Melanie Janelle Murchison earned an Honours degree in Criminal Justice from the University of Winnipeg and a MA in Legal Studies from Carleton University. She is an ABD, working on completing her thesis, in Law from Queen's University Belfast. Melanie has been nominated for two Outstanding Teaching Awards, and has been teaching for the last five years in Law, Criminal Justice, Sociology and Legal Studies departments across Canada and Northern Ireland. Melanie's research interests include Comparative Constitutional Law, Judicial Behaviour, Legal Reasoning and Legal Methodology. She currently hold a British Academy Leverhulme Grant as a Co-Investigator with Dr. Alex Schwartz on Ethnic Voting Behaviour on the Constitutional Court in Bosnia-Herzegovina.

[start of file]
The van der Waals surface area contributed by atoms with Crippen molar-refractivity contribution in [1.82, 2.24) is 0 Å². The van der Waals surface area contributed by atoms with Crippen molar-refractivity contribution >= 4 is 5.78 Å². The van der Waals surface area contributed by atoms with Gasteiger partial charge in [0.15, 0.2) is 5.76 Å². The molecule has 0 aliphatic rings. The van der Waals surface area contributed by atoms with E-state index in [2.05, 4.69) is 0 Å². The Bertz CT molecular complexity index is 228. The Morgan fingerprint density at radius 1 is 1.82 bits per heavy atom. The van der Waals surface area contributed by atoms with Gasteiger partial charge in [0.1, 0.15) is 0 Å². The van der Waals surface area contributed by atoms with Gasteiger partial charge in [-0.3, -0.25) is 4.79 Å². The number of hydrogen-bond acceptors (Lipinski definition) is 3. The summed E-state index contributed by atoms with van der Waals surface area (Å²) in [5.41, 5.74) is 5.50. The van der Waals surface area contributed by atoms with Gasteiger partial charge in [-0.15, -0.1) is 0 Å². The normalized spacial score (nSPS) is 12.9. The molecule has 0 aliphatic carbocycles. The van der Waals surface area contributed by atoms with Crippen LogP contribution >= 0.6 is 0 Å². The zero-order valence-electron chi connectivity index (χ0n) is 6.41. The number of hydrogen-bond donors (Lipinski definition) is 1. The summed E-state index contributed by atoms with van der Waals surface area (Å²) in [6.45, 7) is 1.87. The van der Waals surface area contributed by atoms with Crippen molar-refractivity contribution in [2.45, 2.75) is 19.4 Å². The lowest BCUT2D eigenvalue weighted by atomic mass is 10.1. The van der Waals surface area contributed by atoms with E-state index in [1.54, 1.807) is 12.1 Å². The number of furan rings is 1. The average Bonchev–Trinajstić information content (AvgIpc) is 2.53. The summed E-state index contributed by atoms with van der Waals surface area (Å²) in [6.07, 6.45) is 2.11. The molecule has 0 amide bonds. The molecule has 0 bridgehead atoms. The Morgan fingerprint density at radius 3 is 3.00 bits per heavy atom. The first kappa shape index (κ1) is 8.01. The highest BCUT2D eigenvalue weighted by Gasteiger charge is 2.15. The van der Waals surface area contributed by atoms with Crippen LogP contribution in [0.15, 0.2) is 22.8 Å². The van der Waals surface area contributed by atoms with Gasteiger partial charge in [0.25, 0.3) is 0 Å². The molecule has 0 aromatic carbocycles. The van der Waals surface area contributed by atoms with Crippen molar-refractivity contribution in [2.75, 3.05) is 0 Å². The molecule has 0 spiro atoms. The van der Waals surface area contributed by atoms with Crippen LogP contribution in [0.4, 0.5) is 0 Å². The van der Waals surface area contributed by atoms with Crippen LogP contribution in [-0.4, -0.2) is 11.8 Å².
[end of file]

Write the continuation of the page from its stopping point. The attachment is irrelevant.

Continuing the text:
Alan Rubel is an assistant professor in the School of Library and Information Studies and the Legal Studies Program. He has recently served as a senior advisor to the Presidential Commission for the Study of Bioethical Issues. He received his Ph.D. from the Department of Philosophy at the University of Wisconsin-Madison and his J.D., magna cum laude, from the University of Wisconsin Law School. Before joining the faculty at UW he was a Greenwall Fellow in Bioethics and Health Law Policy at Johns Hopkins University and Georgetown University. He served as a law clerk to Justice Ann Walsh Bradley of the Wisconsin Supreme Court from 2006-2008. His publications include articles on public health surveillance, philosophical conceptions of privacy, labeling genetically engineered foods, the medical privacy of presidential candidates, the USA Patriot Act, and persons' claims to privacy. His current research includes projects on public health surveillance, privacy in the context of libraries and electronic resources, and foundations of criminal law. Before graduate school he worked as a biological technician and ranger for the National Park Service.